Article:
Opinion | India’s gender-bias is causing an alarming rate of gang rapes, violence problems
Published: Friday, September 27, 2013
Updated: Friday, September 27, 2013 01:09
In Dec. 2012, a New Delhi woman was gang-raped on a bus and died from her injuries. Four of her attackers have since been charged and sentenced to the death penalty. The case galvanized the population with massive protests and condemnation of the harassment, mistreatment and danger posed to women in India.
Such a moment seemed pivotal to a paradigm shift in policies to protect Indian women. The Justice Verma Committee, led by former Chief Justice of the Supreme Court J.S. Verma, was “constituted to recommend amendments to the Criminal Law so as to provide quicker trial and enhanced punishment for criminals accused of committing sexual assault against women.”
A few months after that case though, three sisters, aged five, nine and 11, were kidnapped, raped and murdered. Authorities, according to The Atlantic Wire, recorded the deaths as “accidental.” The Indian government offered the mother of the victims the equivalent of $18,400 for her suffering. There are more and more shocking cases just like the above two, such as the rape of a seven-year-old in a train bathroom in early August.
Sobering enough, a woman in India is raped every 20 minutes, according to the National Crime Records Bureau.
Yet, despite the Committee’s recommendations for fast-tracked criminal court cases and harsher punishments, India has one of the lowest conviction rates in the world. First Post in India reports on the conviction rate, “Of 14,717 cases in which trials concluded in 2012, just 3,563 ended in a conviction.”
Additionally, it certainly does not help that India’s police force falls far short of the United Nations’ recommendation of 250 per 100,00 baseline. According to the United Nations Office on Drugs and Crime from 2010, they have just 129, which among the rankings, is second to last ahead of only Uganda.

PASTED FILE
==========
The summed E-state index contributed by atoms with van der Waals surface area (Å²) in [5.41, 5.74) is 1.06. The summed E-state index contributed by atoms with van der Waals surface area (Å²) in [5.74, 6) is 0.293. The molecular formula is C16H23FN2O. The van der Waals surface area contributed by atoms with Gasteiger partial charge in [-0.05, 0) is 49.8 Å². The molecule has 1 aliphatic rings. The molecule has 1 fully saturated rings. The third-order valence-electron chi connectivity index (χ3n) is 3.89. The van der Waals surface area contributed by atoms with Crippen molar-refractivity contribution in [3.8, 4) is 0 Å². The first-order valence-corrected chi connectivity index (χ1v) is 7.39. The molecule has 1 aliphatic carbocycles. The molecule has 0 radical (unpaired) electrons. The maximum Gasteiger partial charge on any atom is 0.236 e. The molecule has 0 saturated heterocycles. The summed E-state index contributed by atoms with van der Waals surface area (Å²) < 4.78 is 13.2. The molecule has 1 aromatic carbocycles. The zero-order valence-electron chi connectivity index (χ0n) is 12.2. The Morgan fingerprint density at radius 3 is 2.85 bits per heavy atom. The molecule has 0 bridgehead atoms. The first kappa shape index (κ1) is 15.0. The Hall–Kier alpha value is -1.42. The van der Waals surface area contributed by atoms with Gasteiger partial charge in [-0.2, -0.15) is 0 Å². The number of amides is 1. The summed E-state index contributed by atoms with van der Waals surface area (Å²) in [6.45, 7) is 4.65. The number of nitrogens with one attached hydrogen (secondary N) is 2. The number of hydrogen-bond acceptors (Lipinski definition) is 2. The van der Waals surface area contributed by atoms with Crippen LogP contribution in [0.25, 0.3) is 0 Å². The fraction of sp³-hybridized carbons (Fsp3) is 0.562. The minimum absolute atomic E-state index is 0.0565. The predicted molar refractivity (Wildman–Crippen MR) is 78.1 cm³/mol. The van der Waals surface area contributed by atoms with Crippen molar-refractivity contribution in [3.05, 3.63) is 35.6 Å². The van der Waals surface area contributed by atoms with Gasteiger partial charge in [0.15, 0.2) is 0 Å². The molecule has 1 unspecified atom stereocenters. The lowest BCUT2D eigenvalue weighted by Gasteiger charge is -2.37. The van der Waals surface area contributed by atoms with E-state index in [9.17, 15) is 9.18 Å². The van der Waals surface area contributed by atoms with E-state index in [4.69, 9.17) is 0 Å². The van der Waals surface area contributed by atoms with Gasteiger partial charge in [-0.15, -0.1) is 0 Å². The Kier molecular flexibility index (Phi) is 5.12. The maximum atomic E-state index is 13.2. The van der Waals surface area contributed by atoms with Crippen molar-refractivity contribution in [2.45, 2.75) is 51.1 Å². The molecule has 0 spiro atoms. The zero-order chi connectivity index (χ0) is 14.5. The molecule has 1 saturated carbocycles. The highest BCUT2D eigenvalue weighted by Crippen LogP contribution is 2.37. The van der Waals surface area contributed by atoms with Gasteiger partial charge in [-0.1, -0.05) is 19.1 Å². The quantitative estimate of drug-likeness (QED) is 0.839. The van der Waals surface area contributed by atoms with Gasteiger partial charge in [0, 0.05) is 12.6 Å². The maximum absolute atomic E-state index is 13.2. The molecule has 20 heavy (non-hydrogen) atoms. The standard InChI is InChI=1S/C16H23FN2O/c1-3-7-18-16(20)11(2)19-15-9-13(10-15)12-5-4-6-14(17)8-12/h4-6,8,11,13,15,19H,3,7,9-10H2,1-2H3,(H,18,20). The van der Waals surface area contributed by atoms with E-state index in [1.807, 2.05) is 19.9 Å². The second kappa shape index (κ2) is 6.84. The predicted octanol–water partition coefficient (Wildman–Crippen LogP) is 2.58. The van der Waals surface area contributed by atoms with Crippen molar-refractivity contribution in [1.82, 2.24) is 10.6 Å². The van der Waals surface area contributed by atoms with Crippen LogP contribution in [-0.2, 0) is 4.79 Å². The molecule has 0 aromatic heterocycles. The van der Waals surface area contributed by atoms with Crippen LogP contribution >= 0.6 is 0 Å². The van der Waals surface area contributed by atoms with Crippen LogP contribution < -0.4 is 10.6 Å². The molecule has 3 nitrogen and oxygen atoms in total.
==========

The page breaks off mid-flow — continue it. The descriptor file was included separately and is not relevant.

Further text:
Furthermore, it does not help when the police of the limited force add to the rape culture. For instance, just earlier this week, a 14-year-old went to the police to file a rape complaint.
Their response reportedly was to tell her to strip to prove the rape. Not only that, but the girl’s father was reportedly told to pay the equivalent of $800 to even register the complaint.
Certainly, while a more robust police force, and one that included more females, and a stronger record of conviction of rape would be welcome, the rape problem in India goes beyond legal remedies.
Ruchika Tulshyan, writing for Forbes, muses on the cultural context to explain why women are targeted, “As the number of educated, high-earning women rise, so does risks to their safety.”
In other words, although there are many mitigating factors, generally, Indian culture skews toward masculinity and men. Back in the 1990s, for instance, India had a widespread abortion problem wherein once parents found out a fetus was female, they would abort it.
The Washington Post reports that this problem of rape and violence directed toward women is having a tangible economic effect on the Indian economy. Along with only 35 percent of women in India working, 82 percent of Indian women said that they are reducing their working hours, leaving the office early because they don’t want to be traveling after dark.
Bravely, in the New Delhi attack, the woman reportedly fought back against her attackers, biting and scratching; unfortunately, it was to no avail.
The Guardian has a full accounting of the attack and to say the least, it is a brutal, nightmarish, but all too real and common an occurrence in India.
As The Guardian reports, her case stood out because she represented the “three legitimate categories allowed to women in India: mother, spouse or child.”
Her father contended with those who would say the solution is to marry their daughters and sisters off, saying, “This is running away from a problem. I won’t say, ‘Don’t let the girls study.’ Make your daughters tougher so they can face a problem.” I agree marriage is not a solution, if for even one reason; an alarming caveat in the Indian Penal Code (ICP) for instance, is that sexual intercourse without consent is prohibited, except if the sexual intercourse without consent occurs between husband and wife. This is despite the Criminal Law Amendment of 2013, which changed parts of the ICP (like broadening the definition of rape) to reflect the outrage of the Delhi case.